It’s all “back on the farm” today. I’m getting my paws back on the ground after being at IFAAB (lots of article topics to come from there) and three heavenly vacation days in Tucson. I’m also finally feeling like myself after re-arranging my brain two and a half weeks ago in a fall, so I’m feeling a tad behind. Stay tuned for lots of pithy content to come, and forgive my indulging myself this week in a short post.
It’s very March-y here in Wisconsin. Snowy/rainy/sleety/sunny–you name it, it’s a typical March in Wisconsin. This morning it’s warm and sunny, after a huge thunderstorm blew through last night, threatening to cut off my access to the last Downton Abbey show (a crisis beyond description). But now that the storm has past, it’s feels very springish. There are even bulbs poking their pointy ovals of green out of the mud. I can barely imagine flowers blooming here, after a typical winter of black and white, grey and brown. But soon there will be daffodils and scilla and crocus waving their glory in the breeze. I can barely wait. And lambs too! Lady Godiva is due just a month from now. I’m hoping for twins, so cross your hooves for me.
Flowers were abundant in the botanical gardens at the Arizona Sonora Desert Museum. I love the contrast of feathery petals and cactus spines along one of the paths:
Here’s a lovely stand of Saguaro, a cactus unique to the Sonoran Desert and a few areas of Mexico and southern California. These noble plants are home to many a bird, including woodpeckers, flickers, elf owls and canyon wrens. I grew up surrounded by saguaros and always love to see them.
We also visited Sabino Canyon, a truly gorgeous area just outside of Tucson. You can take a trolley up up and up the canyon, and hike down all or part of the trip. Great birding if you are so inclined (Broad-billed Hummingbird, Phainopepla for example.)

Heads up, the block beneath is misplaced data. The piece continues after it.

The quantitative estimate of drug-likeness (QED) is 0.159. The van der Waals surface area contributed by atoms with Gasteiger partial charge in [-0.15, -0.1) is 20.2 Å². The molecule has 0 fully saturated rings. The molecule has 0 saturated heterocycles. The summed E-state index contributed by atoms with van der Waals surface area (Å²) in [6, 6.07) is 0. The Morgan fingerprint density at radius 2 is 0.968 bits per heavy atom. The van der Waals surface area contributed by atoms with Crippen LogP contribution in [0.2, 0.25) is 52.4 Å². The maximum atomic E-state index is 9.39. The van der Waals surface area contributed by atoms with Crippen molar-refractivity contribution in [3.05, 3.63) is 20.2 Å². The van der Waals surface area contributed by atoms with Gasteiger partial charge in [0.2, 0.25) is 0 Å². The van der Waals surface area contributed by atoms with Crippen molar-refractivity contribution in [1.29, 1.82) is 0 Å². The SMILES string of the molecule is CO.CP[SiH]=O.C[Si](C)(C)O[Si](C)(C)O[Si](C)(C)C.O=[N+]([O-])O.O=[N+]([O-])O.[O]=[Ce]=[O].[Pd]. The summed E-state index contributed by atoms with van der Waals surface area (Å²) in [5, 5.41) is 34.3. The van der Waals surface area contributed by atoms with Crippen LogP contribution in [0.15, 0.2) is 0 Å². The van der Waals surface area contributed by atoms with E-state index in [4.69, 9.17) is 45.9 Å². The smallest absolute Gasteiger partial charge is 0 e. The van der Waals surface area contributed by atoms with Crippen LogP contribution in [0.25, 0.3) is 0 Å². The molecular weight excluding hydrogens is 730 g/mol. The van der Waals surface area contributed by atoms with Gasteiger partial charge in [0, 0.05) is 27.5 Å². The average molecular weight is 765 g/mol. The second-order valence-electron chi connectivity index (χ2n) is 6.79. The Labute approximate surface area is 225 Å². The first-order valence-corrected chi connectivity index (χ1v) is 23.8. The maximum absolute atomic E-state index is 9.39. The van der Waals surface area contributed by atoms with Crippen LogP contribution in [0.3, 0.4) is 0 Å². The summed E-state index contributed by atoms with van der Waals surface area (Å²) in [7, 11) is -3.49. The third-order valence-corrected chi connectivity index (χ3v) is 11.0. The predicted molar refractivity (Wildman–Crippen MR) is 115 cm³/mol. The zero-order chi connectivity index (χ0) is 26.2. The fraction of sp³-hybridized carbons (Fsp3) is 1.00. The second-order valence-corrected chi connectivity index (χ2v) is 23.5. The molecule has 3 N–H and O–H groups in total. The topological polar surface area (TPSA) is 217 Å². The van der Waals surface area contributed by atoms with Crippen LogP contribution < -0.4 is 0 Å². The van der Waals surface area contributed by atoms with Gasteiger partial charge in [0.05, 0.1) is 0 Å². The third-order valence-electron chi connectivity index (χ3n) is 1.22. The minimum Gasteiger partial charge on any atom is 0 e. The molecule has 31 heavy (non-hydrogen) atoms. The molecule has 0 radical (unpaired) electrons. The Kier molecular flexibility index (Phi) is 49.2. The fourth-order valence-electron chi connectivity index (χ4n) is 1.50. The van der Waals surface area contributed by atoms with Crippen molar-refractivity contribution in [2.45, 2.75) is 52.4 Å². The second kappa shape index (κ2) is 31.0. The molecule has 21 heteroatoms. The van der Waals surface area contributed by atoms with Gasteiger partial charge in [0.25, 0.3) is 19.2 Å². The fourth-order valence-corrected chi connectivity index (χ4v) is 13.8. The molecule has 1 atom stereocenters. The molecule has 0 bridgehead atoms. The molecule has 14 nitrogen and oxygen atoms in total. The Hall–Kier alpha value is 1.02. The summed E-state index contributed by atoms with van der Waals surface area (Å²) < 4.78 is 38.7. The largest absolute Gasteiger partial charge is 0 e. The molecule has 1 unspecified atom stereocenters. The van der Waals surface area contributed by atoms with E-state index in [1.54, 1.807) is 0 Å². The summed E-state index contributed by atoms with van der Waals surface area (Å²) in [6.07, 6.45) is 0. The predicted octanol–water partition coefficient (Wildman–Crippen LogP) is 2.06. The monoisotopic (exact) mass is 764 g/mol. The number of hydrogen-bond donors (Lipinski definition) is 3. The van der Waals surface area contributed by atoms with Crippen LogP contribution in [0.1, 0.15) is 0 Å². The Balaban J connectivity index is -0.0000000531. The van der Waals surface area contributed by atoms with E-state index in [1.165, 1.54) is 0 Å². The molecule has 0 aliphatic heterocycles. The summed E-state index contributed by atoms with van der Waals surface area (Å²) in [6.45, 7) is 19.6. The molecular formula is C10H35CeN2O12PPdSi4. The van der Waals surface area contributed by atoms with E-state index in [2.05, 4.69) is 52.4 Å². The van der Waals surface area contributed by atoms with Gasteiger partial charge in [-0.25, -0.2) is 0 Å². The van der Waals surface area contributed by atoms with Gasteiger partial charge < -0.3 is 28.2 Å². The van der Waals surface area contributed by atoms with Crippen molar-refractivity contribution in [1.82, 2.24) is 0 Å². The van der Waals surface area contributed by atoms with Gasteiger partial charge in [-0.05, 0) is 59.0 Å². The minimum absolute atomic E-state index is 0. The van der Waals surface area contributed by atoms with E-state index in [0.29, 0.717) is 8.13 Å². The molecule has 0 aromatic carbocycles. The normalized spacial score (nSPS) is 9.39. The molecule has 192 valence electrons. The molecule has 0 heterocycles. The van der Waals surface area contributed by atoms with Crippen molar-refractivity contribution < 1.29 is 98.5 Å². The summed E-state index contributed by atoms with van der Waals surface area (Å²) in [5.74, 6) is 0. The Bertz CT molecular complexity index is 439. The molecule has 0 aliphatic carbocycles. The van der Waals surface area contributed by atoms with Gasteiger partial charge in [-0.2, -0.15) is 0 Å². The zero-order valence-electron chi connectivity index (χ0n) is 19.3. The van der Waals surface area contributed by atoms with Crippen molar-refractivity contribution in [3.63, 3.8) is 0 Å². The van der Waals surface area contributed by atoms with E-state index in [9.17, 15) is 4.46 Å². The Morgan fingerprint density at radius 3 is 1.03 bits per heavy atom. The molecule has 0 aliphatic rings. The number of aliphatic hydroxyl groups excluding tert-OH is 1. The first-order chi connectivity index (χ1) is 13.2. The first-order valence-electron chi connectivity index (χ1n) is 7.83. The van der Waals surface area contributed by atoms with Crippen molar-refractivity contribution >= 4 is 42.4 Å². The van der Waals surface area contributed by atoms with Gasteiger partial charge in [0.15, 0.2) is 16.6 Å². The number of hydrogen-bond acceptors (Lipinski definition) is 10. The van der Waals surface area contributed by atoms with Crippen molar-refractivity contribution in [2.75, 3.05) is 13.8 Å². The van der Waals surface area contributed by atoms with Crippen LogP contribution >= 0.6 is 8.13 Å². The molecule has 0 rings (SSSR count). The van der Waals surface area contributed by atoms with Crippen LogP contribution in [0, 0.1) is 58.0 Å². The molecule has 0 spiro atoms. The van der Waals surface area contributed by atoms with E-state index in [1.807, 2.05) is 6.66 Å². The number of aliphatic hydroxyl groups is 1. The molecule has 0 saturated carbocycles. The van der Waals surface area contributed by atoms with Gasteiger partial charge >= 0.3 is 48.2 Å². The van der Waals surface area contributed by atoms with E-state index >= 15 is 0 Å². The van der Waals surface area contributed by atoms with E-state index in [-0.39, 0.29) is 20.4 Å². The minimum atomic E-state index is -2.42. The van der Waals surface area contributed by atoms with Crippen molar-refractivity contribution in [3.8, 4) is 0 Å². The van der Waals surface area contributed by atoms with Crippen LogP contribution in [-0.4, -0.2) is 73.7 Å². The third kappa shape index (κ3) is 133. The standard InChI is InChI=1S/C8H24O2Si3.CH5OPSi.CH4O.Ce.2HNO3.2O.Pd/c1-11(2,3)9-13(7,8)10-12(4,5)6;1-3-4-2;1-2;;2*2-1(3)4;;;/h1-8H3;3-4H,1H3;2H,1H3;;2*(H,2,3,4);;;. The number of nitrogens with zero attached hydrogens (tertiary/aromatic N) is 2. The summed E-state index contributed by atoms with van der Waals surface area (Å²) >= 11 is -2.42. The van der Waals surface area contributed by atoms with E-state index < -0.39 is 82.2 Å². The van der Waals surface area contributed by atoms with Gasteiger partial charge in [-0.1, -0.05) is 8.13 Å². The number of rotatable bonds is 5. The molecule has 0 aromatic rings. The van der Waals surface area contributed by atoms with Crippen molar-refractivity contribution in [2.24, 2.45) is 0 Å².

Now that we’re home, the farm is all about garden clean up not done in fall, getting the barn cleaned out and ready for lambing, and working Maggie to prepare her for her first trial at the end of May. She’s made so much progress in the last year–more confident staying on contact with the sheep, driving well at least at short to moderate distances, learning her whistles–but she and I both have a long way to go to be truly trial ready.
Meanwhile, back at your “farm,” have a good week. I’m off to try to catch up!
Chloe Desegonzac says
The comment about downtown Abbey…haha
Trisha, so sorry to hear about your fall! Not too serious I hope but fortunately it hasn’t affected your ability to write your lovely blog posts and keep us up to date with lovely pics from your travels. I hope you are taking care and got some rest!
Rosemary Teetor says
Here in the Pacific Northwet (spelling intentional) it IS. Soggy. We’ve had our customary two-weeks February promissory note on summer (daytime temps in the low 60s) and croci, daffodils and hyacinth are blooming. Ornamental cherries, too.
Glad to hear hear spring is springing in Wisconsin, also. And that you are feeling recovered from the fall.
Sally took an unintended month off from training while I succumbed to, then recovered from a sinus infection. She and I will be hitting the training trail again this week also.
Suzi Scholtz says
Oh MY…. you might have missed DA? So glad THAT didn’t happen! Spring is here too – in Northern Illinois. I just took my two “oldies” (12-year-old Afghan Hounds) for a stroll to visit the field at the end of our street. No bunnies…. what THEYwere hoping to see… but I saw and heard CRANES! I just LOVE to see the cranes swinging around in the sky – do they EVER fly in a straight line? But even if I can’t see them, their call is music to my ears. Now after I eat some soup made with almost the last of my garden tomatoes, Elvis and I are off to Barnhunt practice. For an Afghan, he sure likes to find that RAT!S
Kevin Johnson says
Wow! Didn’t realize how sharp-eyed your fans are:
Only a couple weeks have gone by and already the “throw-treats-at-the-aggresive-dog” technique has been a plot point on the ABC show “The Mysteries of Laura.” The episode is “Laura and the Mystery of the End of Watch.” It’s on Hulu now.
Hope the royalties start rolling in soon!
Monika & Sam says
Sorry about your fall and injury. Hope you are fully recovered. It does feel good to get one’s hands in the dirt this time of year. 🙂
Kelly Schlesinger says
We loved the DA finale. Mary got a heart, Edith got a brain and Mr. Barrow got a home. …And Robert got a puppy.
Jann Becker says
Here in St. Louis we are seeing the first little buds on the trees (to which I’m allergic. Sigh.) But the forecast is for rain from tomorrow (Tuesday) through the rest of the week with potential flooding along the rivers, where people were already flooded out over the winter. We had very little snow but all too much rain.